2022 Commonwealth Games: Day 5 Prelims Live Recap


Day 5 of the 2022 Commonwealth Games will feature preliminaries of the men’s 200 back, women’s 200 fly, men’s 50 free, women’s 50 back, mixed 4×100 medley relay, and the men’s 1500 free. The men’s 1500 free prelims have just two heats, which will take place at the end of this morning’s session.

Today will mark yet another women’s backstroke thriller, as we’ll get to see Australian Kaylee McKeown, the Commonwealth Record holder, and Canada’s Kylie Masse go head-to-head in the women’s 50 back. Although it may not happen this morning, the Commonwealth Games Record appears poised to go down in that event, as both McKeown and Masse have been well under the record mark of 27.56. For that matter, Australian sprinter Mollie O’Callaghan has been under the record mark as well, coming in at 27.46, while Wales’ Medi Harris ties the record with her seed time.

Without Canadian youngster Summer McIntosh, the women’s 200 fly field is wide open, seeing 6 swimmers seeded at 2:07 and 2:08. Those swimmers include Alys Thoms, the Commonwealth Games Record holder and reigning Commonwealth Games champion in the event. The top seed coming in is Australian Elizabeth Dekker, entering at 2:07.01.

The men’s 200 back has reigning Commonwealth Games champion Mitch Larkin of Australia leading the field by a slim margin over England’s Luke Greenbank. Meanwhile, the men’s 50 free has TTO’s Dylan Carter 1st on the psych sheet by a wide margin.


  • World Record: 1:51.92, Aaron Peirsol (USA) – 2009
  • Commonwealth Record: 1:53.17, Mitch Larkin (AUS) – 2015
  • Commonwealth Games Record: 1:55.58, James Goddard (ENG) – 2010
  • 2018 Commonwealth Champion: Mitch Larkin (AUS) – 1:56.10

Top 8 Qualifiers:

  1. Luke Greenbank (ENG) – 1:56.33
  2. Brodie Paul Williams (ENG) – 1:57.88
  3. Bradley Woodward (AUS) – 1:57.99
  4. Pieter Coetze (RSA) – 1:58.08
  5. Craig McNally (SCO) – 1:58.36
  6. Joshua Edwards-Smith (AUS) – 1:58.74
  7. Mitch Larkin (AUS) – 1:59.59
  8. Jay Lelloitt (ENG) – 2:00.65

England’s Luke Greenbank led men’s 200 back prelims this morning handily, swimming a solid 1:56.33. He led English teammate Brodie Paul Williams, who touched in 1:57.88. Greenbank built his lead over the field on the first 100, flipping in 56.50 at the 100m mark, then swam a 59.83 coming home.

Greenbank has set himself up nicely to go after the Commonwealth Games Record tonight. The record stands at 1:55.58 and was set in 2010.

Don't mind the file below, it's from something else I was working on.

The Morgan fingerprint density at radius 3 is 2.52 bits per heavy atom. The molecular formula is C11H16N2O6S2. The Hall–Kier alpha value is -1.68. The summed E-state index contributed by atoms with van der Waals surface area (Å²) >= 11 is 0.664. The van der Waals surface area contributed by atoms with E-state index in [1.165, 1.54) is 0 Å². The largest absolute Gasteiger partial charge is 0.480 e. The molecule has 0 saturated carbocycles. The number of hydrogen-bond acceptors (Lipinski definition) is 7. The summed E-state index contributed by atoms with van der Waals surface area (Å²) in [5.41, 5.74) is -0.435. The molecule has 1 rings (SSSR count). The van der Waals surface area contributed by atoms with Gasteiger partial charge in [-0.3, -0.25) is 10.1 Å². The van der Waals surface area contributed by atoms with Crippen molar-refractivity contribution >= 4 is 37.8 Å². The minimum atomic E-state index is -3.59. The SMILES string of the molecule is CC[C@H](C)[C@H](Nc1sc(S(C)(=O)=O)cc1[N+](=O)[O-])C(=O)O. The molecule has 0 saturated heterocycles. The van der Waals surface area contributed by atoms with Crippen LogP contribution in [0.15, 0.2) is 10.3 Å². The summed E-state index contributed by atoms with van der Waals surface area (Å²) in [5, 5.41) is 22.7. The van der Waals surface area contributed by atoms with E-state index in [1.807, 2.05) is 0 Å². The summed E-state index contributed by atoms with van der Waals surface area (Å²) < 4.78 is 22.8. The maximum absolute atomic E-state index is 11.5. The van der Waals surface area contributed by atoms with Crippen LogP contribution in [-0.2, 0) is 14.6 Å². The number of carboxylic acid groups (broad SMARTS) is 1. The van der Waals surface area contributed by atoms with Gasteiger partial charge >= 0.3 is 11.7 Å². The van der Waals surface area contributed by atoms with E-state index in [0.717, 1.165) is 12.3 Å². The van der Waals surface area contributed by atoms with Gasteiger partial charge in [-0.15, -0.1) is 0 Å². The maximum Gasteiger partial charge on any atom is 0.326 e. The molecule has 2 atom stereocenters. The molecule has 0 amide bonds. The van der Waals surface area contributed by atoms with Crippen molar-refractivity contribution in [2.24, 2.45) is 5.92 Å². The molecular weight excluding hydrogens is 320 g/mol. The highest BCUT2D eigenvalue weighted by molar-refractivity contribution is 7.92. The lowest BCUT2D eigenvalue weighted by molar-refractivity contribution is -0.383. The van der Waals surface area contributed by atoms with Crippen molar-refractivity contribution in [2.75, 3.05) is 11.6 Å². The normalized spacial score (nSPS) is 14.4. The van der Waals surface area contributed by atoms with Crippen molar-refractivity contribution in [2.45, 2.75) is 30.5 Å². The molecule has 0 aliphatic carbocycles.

Notably, reigning Commonwealth champion Mitch Larkin out of Australia was 7th this morning, though he still safely advanced to tonight’s final by over second. Larkin just never seemed to have it this morning, taking the race out in a very pedestrian 58.02 on the first 100, then came home 1:01.57.

New Zealand’s Andrew Jeffcoat was also notably off this morning, swimming a 2:03.57. Jeffcoat was seeded to make finals fairly easily, however, he added 5 seconds to his time this morning, fading hard as he split 32.04 and 32.21 on the final 2 50s of the race.


  • World Record: 2:01.81, Zige Liu (CHN) – 2009
  • Commonwealth Record: 2:03.41, Jessicah Schipper (AUS) – 2009
  • Commonwealth Games Record: 2:05.45, Alys Thomas – 2018
  • 2018 Commonwealth Champion: Alys Thomas (WAL) – 2:05.45

Top 8 Qualifiers:

  1. Elizabeth Dekkers (AUS) – 2:07.62
  2. Laura Stephens (ENG) – 2:09.60
  3. Abbey Connor (AUS) – 2:09.69
  4. Holly Hibbott (ENG) – 2:10.49
  5. Brianna Throssell (AUS) – 2:10.92
  6. Mabel Zavaros (CAN) – 2:10.94
  7. Keanna Louise Macinnes (SCO) – 2:11.15
  8. Alys Thomas (WAL) – 2:11.43

Top seeded Elizabeth Dekkers of Australia was dominant this morning, coming in half a second off her seed to time to take the middle lane for finals tonight. Dekkers swam a great race, splitting 32.26, 32.95, and 33.35 on the final 3 50s respectively.

England’s Laura Stephens was out just 0.10 seconds slower than Dekkers on the first 100, splitting 1:01.42. She didn’t hold up quite as well as Dekkers, splitting 1:08.28 on the final 100. 17-year-old Australian Abbey Connor took 3rd this morning.